Wednesday, May 25, 2011

(1) Pantocrator

I must admit to having an affinity for cathedrals in Washington.
Besides the National Cathedral, I happened to visit the Shrine of
the Immaculate Conception. It was an astounding place, really
different, in that it was a huge Byzantine church replete with tile,
icons, and beautiful side chapels where one could go and lose
one's self.

One could not miss the great "Christ in Majesty," a massive icon
situated in the back of the church. It depicted a youthful Christ,
whose solar crown shot forth fire as if in the form of a cross.
However, the face of this particular Christ was different, not
Semitic in detail. Neither was this icon a depiction of the suffering
Christ. Rather, the face was strong, almost fierce, sheathed by
a head of blonde hair.

Well I had to ask about this. A docent told me the story; and it
was the first time that I had heard the term "Pantocrator," which
means the Lord of the Universe, of the Celestial Realm, Cosmic,
having Dominion over Nature. The depiction in the Shrine
was borrowed from likenesses of Christ found in the Roman

Frankly, this particular Pantocrator took my breath away. I
was in awe, having never understood Christ in this manner.
Interestingly, here I was, at the point where I felt I needed
somehow to translate my concept of Christ into a more
universal perspective.

Running to the dictionaries, to the encyclopedias, I discovered
that the Pantocrator was part and parcel of Early Christian thought.
Scholars believe that they very earliest icon of the Pantocrator
was found at an ancient monastery in the Egyptian Sinai. Then
this particular iconography proliferated in the Aegean world, and
eventually into the West.

I talked to friends--and no one knew anything about the Pantocrator!
How could such an incredible concept of the Christ become lost?
After some digging, I discovered that the Pantocrator has never
been lost. It just changed its guise down through the centuries,
operating almost in memetic fashion as the "Christ of Faith." I
discovered, too, that as an *ideaI* that continues and continues,
moving forth peoples, through their hope and aspirations,
throughout the world, that this great Universal Christ is actually a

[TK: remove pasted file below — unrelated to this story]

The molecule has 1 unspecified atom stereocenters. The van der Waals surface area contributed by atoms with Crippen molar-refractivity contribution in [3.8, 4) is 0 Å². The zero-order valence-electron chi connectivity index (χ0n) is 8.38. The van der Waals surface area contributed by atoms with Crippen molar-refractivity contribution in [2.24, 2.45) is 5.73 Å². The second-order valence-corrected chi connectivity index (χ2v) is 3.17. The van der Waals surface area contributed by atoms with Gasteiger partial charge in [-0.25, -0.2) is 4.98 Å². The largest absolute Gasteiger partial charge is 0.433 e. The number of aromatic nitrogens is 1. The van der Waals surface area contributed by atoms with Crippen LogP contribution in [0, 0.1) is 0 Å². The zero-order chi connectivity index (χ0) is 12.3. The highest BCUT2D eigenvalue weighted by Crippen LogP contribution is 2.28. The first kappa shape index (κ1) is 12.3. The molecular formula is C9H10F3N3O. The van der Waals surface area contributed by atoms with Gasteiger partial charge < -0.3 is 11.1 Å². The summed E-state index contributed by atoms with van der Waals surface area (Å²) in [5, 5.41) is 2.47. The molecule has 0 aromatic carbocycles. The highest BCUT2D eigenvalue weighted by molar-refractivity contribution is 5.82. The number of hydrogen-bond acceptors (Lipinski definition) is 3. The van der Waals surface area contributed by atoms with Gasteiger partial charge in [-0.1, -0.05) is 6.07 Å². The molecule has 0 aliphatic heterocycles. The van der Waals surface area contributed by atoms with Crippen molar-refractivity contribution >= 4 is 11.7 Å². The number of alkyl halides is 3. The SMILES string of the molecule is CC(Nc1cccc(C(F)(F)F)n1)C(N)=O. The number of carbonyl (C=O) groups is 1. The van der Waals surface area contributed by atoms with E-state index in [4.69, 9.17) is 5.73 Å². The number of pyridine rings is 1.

CONTINUUM with roots in the pagan world, as the Logos of the
ancient Greek philosophers unto the Cosmic Christ. I realized
that the Pantocrator incorporated all this.

Lucky me! Living in the Washington area I had access to so much.
All I had to do was wait for something to drop in my lap. It did.
The National Gallery of Art was providing a weekend seminar on
Byzantine Iconography presented by Jaroslav Pelikan, then an
eminent church historian from Yale University.

Iconography, of course, is about icons--images or representations
that can be produced from various materials. Jaroslav Pelikan
talked mainly about the earlier imagery, those Christian icons that
dated from the 6th century c.e. onward. But occasionally Pelikan
would slip in some comments that caused my ears to perk. He
talked about the pagan and early Christian connections when it
came to the Logos. Long held as the Ground of Being, the Reason
that stands behind all Creation, by both Platonist and Stoic
philosophers, Christian Fathers in turn declared Jesus Christ as
the "Incarnation of the Logos." This declaration was the point where
Pagan Philosophy and Christianity met. Professor Pelikan also
talked about what the Church calls the "Christ of Faith," as discussed
in his book "Jesus through the Centuries."

After the seminar I rushed out looking for this book. And, again, the
incredulous: the book was dedicated "To the Benedictines of Saint
John's Abbey, Collegeville, Minnesota." It would seem no matter
where you turn, you can't run ahead of those savvy monks!

As for the Pantocrator, what early Christianity seemingly did was give
this great Intelligent Force a living face when it declared Jesus as the
"Incarnation of the Logos." This great Cosmic Energy was no longer
just a pantheistic concept, but rather had become a Person among
us--the Pantocrator that has continued with us down through the
centuries, ever shifting its imagery within our minds, ever moving us
forward in our Passage.